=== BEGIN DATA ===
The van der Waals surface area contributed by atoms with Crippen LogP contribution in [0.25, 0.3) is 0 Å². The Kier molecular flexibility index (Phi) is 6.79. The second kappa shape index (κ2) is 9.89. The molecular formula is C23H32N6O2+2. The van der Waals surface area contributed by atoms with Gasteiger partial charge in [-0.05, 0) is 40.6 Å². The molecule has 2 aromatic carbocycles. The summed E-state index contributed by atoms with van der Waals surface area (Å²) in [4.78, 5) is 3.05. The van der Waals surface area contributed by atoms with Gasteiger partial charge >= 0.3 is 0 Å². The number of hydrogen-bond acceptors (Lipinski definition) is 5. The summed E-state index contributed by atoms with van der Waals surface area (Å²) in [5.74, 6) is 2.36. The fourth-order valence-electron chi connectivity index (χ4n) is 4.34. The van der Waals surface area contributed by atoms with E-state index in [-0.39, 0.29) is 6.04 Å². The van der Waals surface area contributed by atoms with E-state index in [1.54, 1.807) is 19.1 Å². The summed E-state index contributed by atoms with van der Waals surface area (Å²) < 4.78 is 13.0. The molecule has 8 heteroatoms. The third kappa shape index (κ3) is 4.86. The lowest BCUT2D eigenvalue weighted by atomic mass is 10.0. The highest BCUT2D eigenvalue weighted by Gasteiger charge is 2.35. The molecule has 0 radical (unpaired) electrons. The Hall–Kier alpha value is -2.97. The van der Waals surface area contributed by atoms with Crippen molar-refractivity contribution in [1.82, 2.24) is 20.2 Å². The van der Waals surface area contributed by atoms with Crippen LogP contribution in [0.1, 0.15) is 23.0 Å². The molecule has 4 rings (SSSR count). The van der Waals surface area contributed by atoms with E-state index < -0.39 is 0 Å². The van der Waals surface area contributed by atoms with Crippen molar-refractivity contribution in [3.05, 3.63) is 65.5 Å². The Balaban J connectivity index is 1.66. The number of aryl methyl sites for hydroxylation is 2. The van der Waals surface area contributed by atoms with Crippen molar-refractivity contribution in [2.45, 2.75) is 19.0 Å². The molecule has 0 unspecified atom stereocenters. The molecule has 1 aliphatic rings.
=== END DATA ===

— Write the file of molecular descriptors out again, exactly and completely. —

The van der Waals surface area contributed by atoms with Crippen LogP contribution in [0.25, 0.3) is 0 Å². The Kier molecular flexibility index (Phi) is 6.79. The second kappa shape index (κ2) is 9.89. The molecular formula is C23H32N6O2+2. The van der Waals surface area contributed by atoms with Gasteiger partial charge in [-0.05, 0) is 40.6 Å². The molecule has 2 aromatic carbocycles. The summed E-state index contributed by atoms with van der Waals surface area (Å²) in [4.78, 5) is 3.05. The van der Waals surface area contributed by atoms with Gasteiger partial charge >= 0.3 is 0 Å². The number of hydrogen-bond acceptors (Lipinski definition) is 5. The summed E-state index contributed by atoms with van der Waals surface area (Å²) in [5.74, 6) is 2.36. The fourth-order valence-electron chi connectivity index (χ4n) is 4.34. The van der Waals surface area contributed by atoms with E-state index in [-0.39, 0.29) is 6.04 Å². The van der Waals surface area contributed by atoms with E-state index in [1.54, 1.807) is 19.1 Å². The summed E-state index contributed by atoms with van der Waals surface area (Å²) < 4.78 is 13.0. The molecule has 8 heteroatoms. The third kappa shape index (κ3) is 4.86. The lowest BCUT2D eigenvalue weighted by atomic mass is 10.0. The highest BCUT2D eigenvalue weighted by Gasteiger charge is 2.35. The molecule has 0 radical (unpaired) electrons. The Hall–Kier alpha value is -2.97. The van der Waals surface area contributed by atoms with Crippen molar-refractivity contribution in [1.82, 2.24) is 20.2 Å². The van der Waals surface area contributed by atoms with Crippen LogP contribution in [0.1, 0.15) is 23.0 Å². The molecule has 4 rings (SSSR count). The van der Waals surface area contributed by atoms with E-state index < -0.39 is 0 Å². The van der Waals surface area contributed by atoms with Crippen molar-refractivity contribution in [3.05, 3.63) is 65.5 Å². The Balaban J connectivity index is 1.66. The number of aryl methyl sites for hydroxylation is 2. The van der Waals surface area contributed by atoms with Crippen molar-refractivity contribution in [2.45, 2.75) is 19.0 Å². The molecule has 0 unspecified atom stereocenters. The molecule has 1 aliphatic rings.